Reading Between The Lines In The Internet Age

A chief historical lesson validated by the current state of American politics is that a functioning democracy is dependent on an informed citizenry. Pervasive ignorance, and the susceptibility to demagoguery it entails, is the surest way to authoritarianism. Averting this inherent vulnerability of representative governance requires a degree of responsibility from both the consumers and […]

Reflections On The Lessons Of History

I recently finished reading Will and Ariel Durant’s The Lessons of History. Written in 1968, it’s perhaps the most profound book I’ve ever read. It’s not long, coming in at roughly 100 pages, but what it does in those few pages is testament to the depth of knowledge possessed by its authors. The Durant’s were […]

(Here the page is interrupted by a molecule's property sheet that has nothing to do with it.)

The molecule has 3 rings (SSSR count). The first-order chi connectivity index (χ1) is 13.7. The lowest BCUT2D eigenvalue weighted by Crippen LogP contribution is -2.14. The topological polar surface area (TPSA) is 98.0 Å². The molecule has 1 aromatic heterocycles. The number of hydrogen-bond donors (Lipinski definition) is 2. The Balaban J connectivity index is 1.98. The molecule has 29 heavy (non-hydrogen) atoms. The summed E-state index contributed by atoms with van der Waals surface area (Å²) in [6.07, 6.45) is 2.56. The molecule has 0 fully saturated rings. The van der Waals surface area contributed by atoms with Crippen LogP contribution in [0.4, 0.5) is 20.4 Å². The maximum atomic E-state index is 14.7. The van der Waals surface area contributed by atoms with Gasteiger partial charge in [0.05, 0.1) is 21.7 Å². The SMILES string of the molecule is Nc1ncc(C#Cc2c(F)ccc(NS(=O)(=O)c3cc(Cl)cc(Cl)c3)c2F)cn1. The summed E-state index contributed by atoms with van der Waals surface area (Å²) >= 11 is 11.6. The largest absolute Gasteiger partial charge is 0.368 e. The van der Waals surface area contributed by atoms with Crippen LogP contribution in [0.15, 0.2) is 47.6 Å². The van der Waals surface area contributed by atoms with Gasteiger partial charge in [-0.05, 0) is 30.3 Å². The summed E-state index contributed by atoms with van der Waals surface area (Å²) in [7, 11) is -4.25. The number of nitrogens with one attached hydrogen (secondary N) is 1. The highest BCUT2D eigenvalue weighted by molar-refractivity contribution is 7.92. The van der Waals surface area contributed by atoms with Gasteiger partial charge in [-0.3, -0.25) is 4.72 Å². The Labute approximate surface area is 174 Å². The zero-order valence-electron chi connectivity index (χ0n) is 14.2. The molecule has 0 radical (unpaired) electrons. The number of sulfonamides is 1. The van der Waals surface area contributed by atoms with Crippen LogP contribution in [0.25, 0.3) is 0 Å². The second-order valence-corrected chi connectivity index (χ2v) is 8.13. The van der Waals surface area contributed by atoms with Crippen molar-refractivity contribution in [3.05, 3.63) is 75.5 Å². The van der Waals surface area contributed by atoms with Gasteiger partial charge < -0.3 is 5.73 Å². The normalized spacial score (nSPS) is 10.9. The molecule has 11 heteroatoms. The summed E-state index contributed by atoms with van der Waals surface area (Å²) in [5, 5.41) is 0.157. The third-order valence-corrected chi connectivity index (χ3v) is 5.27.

Explaining International Politics As It Is, Not How We Wish To Perceive It As

The business of analyzing international politics is a convoluted one in which it is often difficult to separate misinformation from facts and reality. Even seasoned observers of world events, much less ordinary citizens, are often easily taken in by self-serving narratives spun by media pundits or agenda-driven “experts” from this or that think-tank or institution. […]